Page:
Monday, October 12, 2009

Family Membership

Mr. Parks is the Biology teacher at Brown County High School. One day in Botany class he held up a jar of Pedro’s Taco Salt, showing the front label to the class.

"What is this?" he asked

"Taco salt."

"Let’s see what’s in it?"

Mr. Parks turned the jar and read from the back label. As he spoke, the ingredients appeared on a screen. "The ingredients are ‘salt, dried red and green bell peppers, granulated sun-dried tomatoes, celery, parsley, cilantro, onion powder, cumin, garlic powder, cayenne, and silica to prevent caking.’ All natural, I see."

Mr. Parks set the jar down then addressed the class, "You will notice that all but two of the ingredients come from plants." Using a laser pointer, he highlighted ingredients on the screen "The peppers, tomatoes and cayenne are members of solanaceae, the nightshade family. The celery, parsley, cilantro and cumin are members of umbelliferae, the parsley family. And the onion and garlic are from liliaceae, the lily family. Any questions?"

A hand shot up.

"Yes, Tom. What is your question?"

"What family is the salt from?"
© 2009, Wesley G. Vaughn

Mnemonic Sentences Help Distinguish Homophones

The English language abounds with homophones, words which share the same sounds, but have different meanings and, especially, spellings. There are also near homophones. These can be confusing to writer and reader alike. Most of the time the context tells the reader which word is intended, but sometimes it may mislead the reader. Therefore, it is important to properly spell the word you are using to clarify your meaning. The wrong choice among homophonic spellings may not only confuse your readers, it can make them stumble in reading your material. And it can make a poor impression when a good impression counts. Examples of this are resumes, cover letters and reports.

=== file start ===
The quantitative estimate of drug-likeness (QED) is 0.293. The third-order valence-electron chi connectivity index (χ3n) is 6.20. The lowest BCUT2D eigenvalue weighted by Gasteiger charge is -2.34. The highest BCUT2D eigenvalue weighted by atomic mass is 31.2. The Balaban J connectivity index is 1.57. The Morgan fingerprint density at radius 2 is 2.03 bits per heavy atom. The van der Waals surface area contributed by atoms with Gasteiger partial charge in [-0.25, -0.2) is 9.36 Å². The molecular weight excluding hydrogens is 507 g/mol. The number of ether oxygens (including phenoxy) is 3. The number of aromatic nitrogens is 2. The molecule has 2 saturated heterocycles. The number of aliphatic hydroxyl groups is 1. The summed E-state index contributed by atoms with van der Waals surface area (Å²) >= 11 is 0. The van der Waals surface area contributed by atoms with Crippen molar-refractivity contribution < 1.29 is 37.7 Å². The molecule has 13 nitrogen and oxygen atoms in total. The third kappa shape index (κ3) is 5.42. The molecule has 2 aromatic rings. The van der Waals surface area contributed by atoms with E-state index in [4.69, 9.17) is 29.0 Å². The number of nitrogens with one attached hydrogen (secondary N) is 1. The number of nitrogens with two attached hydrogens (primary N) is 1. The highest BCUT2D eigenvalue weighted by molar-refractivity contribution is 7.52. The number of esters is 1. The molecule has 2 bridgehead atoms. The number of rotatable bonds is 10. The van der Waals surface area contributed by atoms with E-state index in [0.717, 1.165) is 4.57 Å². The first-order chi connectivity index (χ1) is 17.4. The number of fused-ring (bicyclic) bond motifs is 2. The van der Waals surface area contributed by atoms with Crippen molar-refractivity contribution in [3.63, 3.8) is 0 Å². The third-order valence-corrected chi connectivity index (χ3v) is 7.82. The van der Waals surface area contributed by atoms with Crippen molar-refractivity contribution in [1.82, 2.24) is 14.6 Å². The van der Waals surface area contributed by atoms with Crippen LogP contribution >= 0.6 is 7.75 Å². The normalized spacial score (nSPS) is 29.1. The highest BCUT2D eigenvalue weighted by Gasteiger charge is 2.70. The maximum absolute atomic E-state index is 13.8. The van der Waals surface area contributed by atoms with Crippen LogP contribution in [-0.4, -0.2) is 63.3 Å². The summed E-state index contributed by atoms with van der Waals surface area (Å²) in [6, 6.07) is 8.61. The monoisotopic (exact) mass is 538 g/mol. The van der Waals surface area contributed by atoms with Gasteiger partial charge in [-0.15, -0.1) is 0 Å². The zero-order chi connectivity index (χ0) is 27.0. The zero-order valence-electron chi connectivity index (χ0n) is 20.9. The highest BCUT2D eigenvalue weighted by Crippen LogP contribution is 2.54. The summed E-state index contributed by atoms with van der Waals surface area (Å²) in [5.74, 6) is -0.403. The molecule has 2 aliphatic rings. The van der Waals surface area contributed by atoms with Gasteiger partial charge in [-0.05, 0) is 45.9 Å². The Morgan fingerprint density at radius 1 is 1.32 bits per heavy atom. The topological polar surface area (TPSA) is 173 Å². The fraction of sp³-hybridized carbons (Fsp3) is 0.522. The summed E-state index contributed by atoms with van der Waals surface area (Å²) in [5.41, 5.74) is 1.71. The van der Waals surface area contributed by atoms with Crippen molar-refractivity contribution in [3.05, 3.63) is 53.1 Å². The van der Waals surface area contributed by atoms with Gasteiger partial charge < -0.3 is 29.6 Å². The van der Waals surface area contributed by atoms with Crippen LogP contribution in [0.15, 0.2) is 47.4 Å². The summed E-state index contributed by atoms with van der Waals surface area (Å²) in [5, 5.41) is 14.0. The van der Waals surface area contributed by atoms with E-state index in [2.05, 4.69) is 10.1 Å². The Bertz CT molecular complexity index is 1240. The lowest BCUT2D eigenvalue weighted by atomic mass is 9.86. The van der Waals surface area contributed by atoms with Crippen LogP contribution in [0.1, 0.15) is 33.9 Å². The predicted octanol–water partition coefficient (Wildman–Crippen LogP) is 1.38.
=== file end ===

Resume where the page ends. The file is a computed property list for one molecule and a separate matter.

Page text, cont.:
So how do we keep homophones straight? We may memorize many sets of homophones. But many of us have trouble just remembering what amounts to another list. I suggest using mnemonics. A mnemonic is a device which aids memory. What I am suggesting is mnemonic sentences or phrases which use the homophones in a set together in the same context. Just bringing them together reminds us that there are different spellings of same-sounding words which carry different meanings. I will give a few examples. You may create others to assist you in your writing.

Homophones: there, their, they're
They're over there with their luggage.

Near Homophones: weather, whether
I wonder whether the weather will be rainy or sunny.

Homophones: to, too, two
You have to mail two letters to Mr. Jones too.

Homophones: accept, except
They will accept all of these except that one.

Homophones: affect, effect, effect
This decision will affect every one of us adversely. The effect is unacceptable. Please do not effect this policy.

Homophones can be on the humorous side:
Tutu taught English as a Second Language (ESL) to immigrants. He was teaching Phan and Thu [pronounced "TOO"]. Phan learned fast, and soon moved from Level One to Level Two. One day Tutu's ESL supervisor came to him and asked, "Phan is almost through Level Two. When will we get Thu to Two too, Tutu?"

(This was posted on my tutoring blog on WyzAnt: )